Spectacular memory: Zombie pasts in the themed shopping malls of Dubai

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Memory invariably involves sifting and sorting historical traces and reassembling them into societal representations of the past. Usually this has been done by social groups of different kinds or the cultural institutions associated with them, and has provided materials for the construction and maintenance of group identity. In what I term “spectacular memory,” however, the sifting and sorting of memory traces is performed by commercial and media institutions within a globalized cultural framework to create spectacles for mass consumption. Spectacular memory is enabled by the progressive breakdown of Halbwach’s “social frameworks of memory”—the association of memory with face-to-face relations within social groups. In late modern societies, “memory” as a coherent body of representations which is the property of more-or-less bounded social groups has largely devolved into a globalized store of representations curated and diffused through the media, advertising, tourism and entertainment industries. This article uses the example of the history-themed shopping malls of Dubai to characterize this form of memory.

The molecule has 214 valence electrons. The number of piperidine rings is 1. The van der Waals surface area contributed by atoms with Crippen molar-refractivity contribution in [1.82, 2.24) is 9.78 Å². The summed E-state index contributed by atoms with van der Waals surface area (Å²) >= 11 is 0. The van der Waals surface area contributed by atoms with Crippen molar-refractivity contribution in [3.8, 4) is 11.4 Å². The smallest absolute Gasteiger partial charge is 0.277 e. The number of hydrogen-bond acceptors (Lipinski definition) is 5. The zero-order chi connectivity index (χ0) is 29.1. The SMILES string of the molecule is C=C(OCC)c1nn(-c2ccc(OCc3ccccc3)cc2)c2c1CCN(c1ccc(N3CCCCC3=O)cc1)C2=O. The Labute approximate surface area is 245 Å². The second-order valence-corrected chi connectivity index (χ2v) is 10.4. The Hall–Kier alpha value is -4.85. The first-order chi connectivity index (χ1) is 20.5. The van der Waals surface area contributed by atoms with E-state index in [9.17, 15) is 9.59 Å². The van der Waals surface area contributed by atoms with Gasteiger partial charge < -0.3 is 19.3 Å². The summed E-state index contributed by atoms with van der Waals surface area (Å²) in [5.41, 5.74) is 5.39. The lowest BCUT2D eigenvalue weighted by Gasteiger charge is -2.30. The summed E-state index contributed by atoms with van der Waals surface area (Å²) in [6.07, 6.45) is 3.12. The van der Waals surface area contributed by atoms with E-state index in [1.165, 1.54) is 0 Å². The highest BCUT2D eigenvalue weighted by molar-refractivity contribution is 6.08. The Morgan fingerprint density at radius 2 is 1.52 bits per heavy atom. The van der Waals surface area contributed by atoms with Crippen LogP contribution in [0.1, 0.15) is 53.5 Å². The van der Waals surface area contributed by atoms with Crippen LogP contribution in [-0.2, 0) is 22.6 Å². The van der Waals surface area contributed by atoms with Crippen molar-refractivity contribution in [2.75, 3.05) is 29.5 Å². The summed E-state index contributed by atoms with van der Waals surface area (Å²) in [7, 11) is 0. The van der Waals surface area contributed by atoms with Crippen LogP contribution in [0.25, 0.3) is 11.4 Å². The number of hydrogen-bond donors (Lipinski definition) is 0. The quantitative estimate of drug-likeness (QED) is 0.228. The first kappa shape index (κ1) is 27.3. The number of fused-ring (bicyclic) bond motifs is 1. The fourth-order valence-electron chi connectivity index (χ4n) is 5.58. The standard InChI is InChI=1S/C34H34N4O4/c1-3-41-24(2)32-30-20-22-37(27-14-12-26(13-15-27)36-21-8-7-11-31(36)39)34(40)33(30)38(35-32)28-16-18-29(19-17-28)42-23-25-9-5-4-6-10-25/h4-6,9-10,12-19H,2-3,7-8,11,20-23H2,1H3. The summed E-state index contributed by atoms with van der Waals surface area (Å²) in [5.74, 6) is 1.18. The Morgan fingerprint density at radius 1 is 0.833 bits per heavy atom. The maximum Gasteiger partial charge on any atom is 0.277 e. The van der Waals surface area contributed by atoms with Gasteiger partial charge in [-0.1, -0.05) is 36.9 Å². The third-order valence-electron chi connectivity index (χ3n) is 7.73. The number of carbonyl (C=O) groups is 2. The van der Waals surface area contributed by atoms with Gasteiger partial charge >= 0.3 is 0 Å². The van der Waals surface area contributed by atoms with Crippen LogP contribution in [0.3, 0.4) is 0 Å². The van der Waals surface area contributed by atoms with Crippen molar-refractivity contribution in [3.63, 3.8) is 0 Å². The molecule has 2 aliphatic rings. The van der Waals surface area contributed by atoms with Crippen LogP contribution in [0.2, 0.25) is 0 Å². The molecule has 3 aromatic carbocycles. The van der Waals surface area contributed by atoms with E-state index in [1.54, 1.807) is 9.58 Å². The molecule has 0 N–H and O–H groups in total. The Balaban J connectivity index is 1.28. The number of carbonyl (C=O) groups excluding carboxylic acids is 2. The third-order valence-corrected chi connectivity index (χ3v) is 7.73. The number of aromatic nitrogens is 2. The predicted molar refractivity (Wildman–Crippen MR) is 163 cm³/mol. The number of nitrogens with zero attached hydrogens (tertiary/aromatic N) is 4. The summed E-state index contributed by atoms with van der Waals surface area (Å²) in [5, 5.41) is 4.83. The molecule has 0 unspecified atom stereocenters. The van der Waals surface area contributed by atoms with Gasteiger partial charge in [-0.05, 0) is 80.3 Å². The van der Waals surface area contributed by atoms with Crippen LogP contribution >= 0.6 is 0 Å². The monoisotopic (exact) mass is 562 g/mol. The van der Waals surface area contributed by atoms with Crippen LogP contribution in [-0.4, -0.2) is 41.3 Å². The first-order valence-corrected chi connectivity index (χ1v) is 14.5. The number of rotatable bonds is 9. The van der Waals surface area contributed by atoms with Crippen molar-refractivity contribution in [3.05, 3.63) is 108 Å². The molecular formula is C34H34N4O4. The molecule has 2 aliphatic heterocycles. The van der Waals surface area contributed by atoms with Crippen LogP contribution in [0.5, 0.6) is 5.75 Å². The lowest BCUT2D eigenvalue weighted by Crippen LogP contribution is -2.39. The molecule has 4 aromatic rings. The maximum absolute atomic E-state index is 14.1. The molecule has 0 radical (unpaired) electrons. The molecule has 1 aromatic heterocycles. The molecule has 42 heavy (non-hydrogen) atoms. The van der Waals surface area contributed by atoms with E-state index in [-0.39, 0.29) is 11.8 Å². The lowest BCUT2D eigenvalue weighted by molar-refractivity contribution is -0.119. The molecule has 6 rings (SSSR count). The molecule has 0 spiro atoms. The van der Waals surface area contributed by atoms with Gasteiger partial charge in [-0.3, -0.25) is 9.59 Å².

Original languageEnglish
Pages (from-to)212-226
Number of pages15
JournalMemory Studies
Issue number2
Publication statusPublished - Apr 2023


  • Dubai
  • cultural memory
  • deterritorialization of memory
  • mediatized memory
  • public memory
  • simulated memory
  • themed shopping malls

ASJC Scopus subject areas

  • Social Psychology
  • Cultural Studies
  • Experimental and Cognitive Psychology


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